Iron depletion without anemia is not associated with impaired selenium status in college-aged women.Biol Trace Elem Res. 2003 Feb; 91(2):125-36.BT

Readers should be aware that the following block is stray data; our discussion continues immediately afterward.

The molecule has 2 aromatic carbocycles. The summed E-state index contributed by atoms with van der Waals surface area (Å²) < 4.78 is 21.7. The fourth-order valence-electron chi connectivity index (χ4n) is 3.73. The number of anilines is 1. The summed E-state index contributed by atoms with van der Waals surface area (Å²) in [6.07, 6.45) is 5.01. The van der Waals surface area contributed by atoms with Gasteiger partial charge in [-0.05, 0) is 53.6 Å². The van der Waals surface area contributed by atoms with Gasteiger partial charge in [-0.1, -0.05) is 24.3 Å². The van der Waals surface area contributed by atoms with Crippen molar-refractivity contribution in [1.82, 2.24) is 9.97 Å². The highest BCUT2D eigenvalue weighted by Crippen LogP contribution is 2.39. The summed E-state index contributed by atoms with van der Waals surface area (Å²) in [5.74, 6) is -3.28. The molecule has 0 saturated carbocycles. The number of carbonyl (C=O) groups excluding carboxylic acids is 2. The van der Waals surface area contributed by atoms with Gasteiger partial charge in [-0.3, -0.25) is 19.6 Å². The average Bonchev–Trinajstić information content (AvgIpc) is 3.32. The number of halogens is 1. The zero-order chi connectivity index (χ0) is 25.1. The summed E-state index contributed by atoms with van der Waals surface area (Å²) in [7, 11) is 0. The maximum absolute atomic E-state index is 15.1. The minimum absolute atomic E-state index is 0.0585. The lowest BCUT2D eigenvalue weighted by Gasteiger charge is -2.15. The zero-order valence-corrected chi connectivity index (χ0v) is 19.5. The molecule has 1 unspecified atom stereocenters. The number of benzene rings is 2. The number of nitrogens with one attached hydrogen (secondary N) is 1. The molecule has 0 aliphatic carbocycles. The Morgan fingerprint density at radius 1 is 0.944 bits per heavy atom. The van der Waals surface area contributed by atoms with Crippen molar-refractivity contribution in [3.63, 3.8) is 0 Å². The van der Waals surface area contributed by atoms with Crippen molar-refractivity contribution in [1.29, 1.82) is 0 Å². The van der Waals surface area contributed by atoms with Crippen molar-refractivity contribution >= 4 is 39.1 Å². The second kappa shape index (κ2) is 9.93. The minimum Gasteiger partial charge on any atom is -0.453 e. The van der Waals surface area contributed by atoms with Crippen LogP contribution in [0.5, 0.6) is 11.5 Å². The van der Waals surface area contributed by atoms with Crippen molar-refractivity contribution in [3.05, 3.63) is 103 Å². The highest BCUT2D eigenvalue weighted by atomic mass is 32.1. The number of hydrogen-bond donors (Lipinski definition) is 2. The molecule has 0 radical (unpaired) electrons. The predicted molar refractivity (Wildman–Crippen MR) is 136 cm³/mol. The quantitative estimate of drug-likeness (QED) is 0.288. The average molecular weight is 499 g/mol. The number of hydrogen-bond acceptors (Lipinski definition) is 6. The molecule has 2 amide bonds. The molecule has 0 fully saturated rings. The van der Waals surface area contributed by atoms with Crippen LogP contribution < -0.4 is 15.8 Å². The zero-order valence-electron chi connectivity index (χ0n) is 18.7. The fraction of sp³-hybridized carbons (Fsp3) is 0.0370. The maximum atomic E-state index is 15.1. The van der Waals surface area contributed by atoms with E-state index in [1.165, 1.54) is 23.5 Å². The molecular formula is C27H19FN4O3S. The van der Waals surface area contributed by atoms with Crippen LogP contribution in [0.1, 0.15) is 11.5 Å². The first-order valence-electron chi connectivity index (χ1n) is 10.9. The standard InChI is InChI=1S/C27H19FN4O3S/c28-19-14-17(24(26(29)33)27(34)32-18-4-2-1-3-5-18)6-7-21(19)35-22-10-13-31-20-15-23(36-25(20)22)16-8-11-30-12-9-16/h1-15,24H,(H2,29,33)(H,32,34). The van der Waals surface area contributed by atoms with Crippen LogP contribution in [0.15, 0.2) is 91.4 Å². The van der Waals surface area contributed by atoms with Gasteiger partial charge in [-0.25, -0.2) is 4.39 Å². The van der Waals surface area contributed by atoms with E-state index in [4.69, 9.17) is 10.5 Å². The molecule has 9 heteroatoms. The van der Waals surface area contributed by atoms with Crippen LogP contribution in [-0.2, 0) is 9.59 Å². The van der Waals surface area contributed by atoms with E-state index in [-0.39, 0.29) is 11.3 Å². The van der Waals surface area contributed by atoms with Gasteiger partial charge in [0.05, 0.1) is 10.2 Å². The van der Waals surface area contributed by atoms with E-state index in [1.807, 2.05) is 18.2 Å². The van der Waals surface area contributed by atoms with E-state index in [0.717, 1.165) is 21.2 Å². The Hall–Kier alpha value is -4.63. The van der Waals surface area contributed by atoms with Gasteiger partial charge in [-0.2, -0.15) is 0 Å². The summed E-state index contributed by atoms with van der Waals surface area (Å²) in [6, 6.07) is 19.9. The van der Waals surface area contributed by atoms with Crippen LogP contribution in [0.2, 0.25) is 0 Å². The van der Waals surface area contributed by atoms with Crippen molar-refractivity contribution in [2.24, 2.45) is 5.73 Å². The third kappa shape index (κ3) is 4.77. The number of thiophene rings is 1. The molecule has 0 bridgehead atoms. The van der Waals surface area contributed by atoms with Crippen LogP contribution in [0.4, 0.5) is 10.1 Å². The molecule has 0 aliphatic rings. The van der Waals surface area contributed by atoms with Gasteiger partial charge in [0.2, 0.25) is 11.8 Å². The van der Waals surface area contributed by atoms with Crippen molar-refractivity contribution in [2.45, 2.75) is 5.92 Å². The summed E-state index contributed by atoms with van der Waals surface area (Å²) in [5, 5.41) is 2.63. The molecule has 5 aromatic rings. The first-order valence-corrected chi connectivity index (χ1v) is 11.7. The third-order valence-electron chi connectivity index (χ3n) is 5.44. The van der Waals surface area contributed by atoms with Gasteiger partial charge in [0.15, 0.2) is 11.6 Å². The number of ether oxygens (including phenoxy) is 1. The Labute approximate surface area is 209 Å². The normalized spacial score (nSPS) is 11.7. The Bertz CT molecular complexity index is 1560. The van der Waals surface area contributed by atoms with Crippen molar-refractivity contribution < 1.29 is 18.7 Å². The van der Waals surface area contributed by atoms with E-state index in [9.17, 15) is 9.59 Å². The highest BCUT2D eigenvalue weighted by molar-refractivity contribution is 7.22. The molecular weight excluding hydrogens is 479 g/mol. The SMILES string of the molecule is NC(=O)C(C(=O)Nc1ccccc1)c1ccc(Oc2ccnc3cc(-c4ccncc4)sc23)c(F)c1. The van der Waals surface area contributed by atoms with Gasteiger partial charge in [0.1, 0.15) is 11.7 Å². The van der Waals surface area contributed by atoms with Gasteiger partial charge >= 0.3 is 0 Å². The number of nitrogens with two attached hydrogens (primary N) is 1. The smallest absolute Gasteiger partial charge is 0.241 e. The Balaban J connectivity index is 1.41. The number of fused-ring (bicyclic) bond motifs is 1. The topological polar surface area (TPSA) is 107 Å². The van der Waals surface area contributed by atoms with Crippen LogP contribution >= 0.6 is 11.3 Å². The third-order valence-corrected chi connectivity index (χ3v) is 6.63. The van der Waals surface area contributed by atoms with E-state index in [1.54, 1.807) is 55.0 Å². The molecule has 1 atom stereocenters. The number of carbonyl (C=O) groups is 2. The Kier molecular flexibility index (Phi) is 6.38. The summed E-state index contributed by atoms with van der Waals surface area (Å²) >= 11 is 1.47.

Iron-deficiency anemia has been shown to alter body mineral concentrations and activities of iron- and non-iron-containing enzymes, especially those with antioxidant functions. These effects, however, have been less studied in nonanemic iron-depleted individuals. Thus, this study assessed indices of selenium status in 12 college-aged females with adequate iron stores and 15 college-aged females with low iron stores before and after iron therapy. Blood samples were drawn at baseline for both groups and following iron supplementation in the low-iron-stores group. Hematocrit, hemoglobin, and serum ferritin concentrations of the low iron- stores group were significantly lower than those of the control group. The serum transferrin receptor-to-serum ferritin ratio in the low-iron stores group was significantly greater than that of the control group. Serum selenium and glutathione peroxidase concentrations of the low-iron-stores group were not significantly different from those of the controls. Iron supplementation significantly increased hemoglobin, hematocrit, and serum ferritin concentrations and significantly decreased the serum transferrin receptor concentration and serum transferrin receptor:serum ferritin ratio in the low-iron-stores group posttreatment compared to pretreatment. Serum selenium and glutathione peroxidase concentrations did not differ significantly from pretreatment to posttreatment in the low-iron-stores group. Results of this study indicate that low iron stores without anemia are not associated with impaired selenium status in college-aged females.